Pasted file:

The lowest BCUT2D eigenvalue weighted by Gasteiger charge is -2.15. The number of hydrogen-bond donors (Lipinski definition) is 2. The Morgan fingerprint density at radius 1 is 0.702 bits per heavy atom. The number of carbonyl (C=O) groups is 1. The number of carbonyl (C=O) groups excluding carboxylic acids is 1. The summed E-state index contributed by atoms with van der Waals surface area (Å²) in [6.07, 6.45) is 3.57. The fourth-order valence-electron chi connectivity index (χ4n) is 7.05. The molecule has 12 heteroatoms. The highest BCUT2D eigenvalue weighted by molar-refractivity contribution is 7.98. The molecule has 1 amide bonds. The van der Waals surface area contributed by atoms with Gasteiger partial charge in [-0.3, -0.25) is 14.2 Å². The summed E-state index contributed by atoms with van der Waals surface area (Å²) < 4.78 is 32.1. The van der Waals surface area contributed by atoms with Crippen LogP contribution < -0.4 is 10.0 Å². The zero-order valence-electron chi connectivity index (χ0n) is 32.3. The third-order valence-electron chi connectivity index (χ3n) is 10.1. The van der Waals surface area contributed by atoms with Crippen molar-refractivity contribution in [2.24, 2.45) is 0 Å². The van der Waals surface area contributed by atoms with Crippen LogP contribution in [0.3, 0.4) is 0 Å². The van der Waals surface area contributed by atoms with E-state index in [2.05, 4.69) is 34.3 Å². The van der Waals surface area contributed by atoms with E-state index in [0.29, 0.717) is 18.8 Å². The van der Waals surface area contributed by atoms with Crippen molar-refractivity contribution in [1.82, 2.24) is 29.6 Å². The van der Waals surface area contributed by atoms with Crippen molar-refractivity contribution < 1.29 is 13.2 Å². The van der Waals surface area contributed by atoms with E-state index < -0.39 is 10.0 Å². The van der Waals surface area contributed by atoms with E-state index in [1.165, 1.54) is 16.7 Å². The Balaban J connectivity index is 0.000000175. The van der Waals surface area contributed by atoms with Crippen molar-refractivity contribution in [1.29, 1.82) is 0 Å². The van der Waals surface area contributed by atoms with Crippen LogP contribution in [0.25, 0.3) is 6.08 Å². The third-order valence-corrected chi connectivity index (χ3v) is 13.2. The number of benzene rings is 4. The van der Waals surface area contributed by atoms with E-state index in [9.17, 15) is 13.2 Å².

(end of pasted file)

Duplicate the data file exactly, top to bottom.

The lowest BCUT2D eigenvalue weighted by Gasteiger charge is -2.15. The number of hydrogen-bond donors (Lipinski definition) is 2. The Morgan fingerprint density at radius 1 is 0.702 bits per heavy atom. The number of carbonyl (C=O) groups is 1. The number of carbonyl (C=O) groups excluding carboxylic acids is 1. The summed E-state index contributed by atoms with van der Waals surface area (Å²) in [6.07, 6.45) is 3.57. The fourth-order valence-electron chi connectivity index (χ4n) is 7.05. The molecule has 12 heteroatoms. The highest BCUT2D eigenvalue weighted by molar-refractivity contribution is 7.98. The molecule has 1 amide bonds. The van der Waals surface area contributed by atoms with Gasteiger partial charge in [-0.3, -0.25) is 14.2 Å². The summed E-state index contributed by atoms with van der Waals surface area (Å²) < 4.78 is 32.1. The van der Waals surface area contributed by atoms with Crippen LogP contribution < -0.4 is 10.0 Å². The zero-order valence-electron chi connectivity index (χ0n) is 32.3. The third-order valence-electron chi connectivity index (χ3n) is 10.1. The van der Waals surface area contributed by atoms with Crippen molar-refractivity contribution in [2.24, 2.45) is 0 Å². The van der Waals surface area contributed by atoms with Crippen LogP contribution in [0.3, 0.4) is 0 Å². The van der Waals surface area contributed by atoms with E-state index in [2.05, 4.69) is 34.3 Å². The van der Waals surface area contributed by atoms with E-state index in [0.29, 0.717) is 18.8 Å². The van der Waals surface area contributed by atoms with Crippen molar-refractivity contribution in [1.82, 2.24) is 29.6 Å². The van der Waals surface area contributed by atoms with Crippen molar-refractivity contribution < 1.29 is 13.2 Å². The van der Waals surface area contributed by atoms with E-state index < -0.39 is 10.0 Å². The van der Waals surface area contributed by atoms with E-state index in [1.165, 1.54) is 16.7 Å². The Balaban J connectivity index is 0.000000175. The van der Waals surface area contributed by atoms with Crippen molar-refractivity contribution in [1.29, 1.82) is 0 Å². The van der Waals surface area contributed by atoms with Crippen LogP contribution in [0.25, 0.3) is 6.08 Å². The third-order valence-corrected chi connectivity index (χ3v) is 13.2. The number of benzene rings is 4. The van der Waals surface area contributed by atoms with E-state index in [9.17, 15) is 13.2 Å².